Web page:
- a gxViewPort was a logical destination for drawing. A gxTransform could specify a list of more than one of these; the shape would be drawn into all of them in a single GXDrawShape call.
- a gxViewGroup represented the connection between view devices and view ports. Each view port had a gxMapping specifying its relationship to the global coordinate system of the view group; and each view device had a gxMapping that specified its location and the size of its pixels with regard to view group coordinates. THere was a single prdefined view group which contained all on-screen view devices (and whose view ports effectively corresponded to on-screen windows); applications were free to create their own view groups for off-screen view devices and view ports.
- a gxTag allowed the attachment of arbitrary application-defined information to most of the above object types. Each tag had an OSType type code, but there could be multiple tags of the same type attached to the same object.
GX shapes could be of various types:
- a straight line defined by its end points.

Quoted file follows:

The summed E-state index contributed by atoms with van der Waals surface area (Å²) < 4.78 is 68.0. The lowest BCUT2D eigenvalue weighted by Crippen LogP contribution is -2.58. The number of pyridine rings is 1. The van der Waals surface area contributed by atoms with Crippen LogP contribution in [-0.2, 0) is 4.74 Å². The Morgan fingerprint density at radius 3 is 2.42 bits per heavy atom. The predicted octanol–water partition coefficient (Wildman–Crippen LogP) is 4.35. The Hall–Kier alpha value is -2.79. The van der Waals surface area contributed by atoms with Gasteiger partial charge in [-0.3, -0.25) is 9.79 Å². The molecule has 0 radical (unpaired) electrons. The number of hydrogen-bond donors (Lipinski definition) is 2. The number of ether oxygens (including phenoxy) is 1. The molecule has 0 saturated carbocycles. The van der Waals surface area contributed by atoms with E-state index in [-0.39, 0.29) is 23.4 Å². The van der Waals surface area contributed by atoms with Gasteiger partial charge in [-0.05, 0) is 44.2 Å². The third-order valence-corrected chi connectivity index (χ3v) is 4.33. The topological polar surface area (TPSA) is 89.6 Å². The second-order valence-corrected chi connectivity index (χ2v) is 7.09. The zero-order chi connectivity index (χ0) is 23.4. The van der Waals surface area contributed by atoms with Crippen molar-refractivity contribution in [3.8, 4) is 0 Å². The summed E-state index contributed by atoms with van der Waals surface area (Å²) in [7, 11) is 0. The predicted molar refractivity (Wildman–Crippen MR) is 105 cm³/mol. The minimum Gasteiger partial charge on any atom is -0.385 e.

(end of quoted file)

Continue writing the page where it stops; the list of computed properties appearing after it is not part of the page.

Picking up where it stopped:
- a rectangle defined by its left, right, upper and lower bounds.
- a polygon defined by a sequence of vertex coordinates.
- a curve shape was a single quadratic Bézier curve defined by three control points.
- a path shape which was a sequence of quadratic Bézier curves. Each control point had an associated flag indicating whether it was "on-curve" or "off-curve". An on-curve point was a Bézier endpoint, while an off-curve point was a Bézier midpoint. If two successive off-curve points were encountered, then an implicit on-curve point was assumed to lie halfway between them. Two successive on-curve points defined a straight-line segment.
- a bitmap shape contained raster data in any of the supported pixel formats.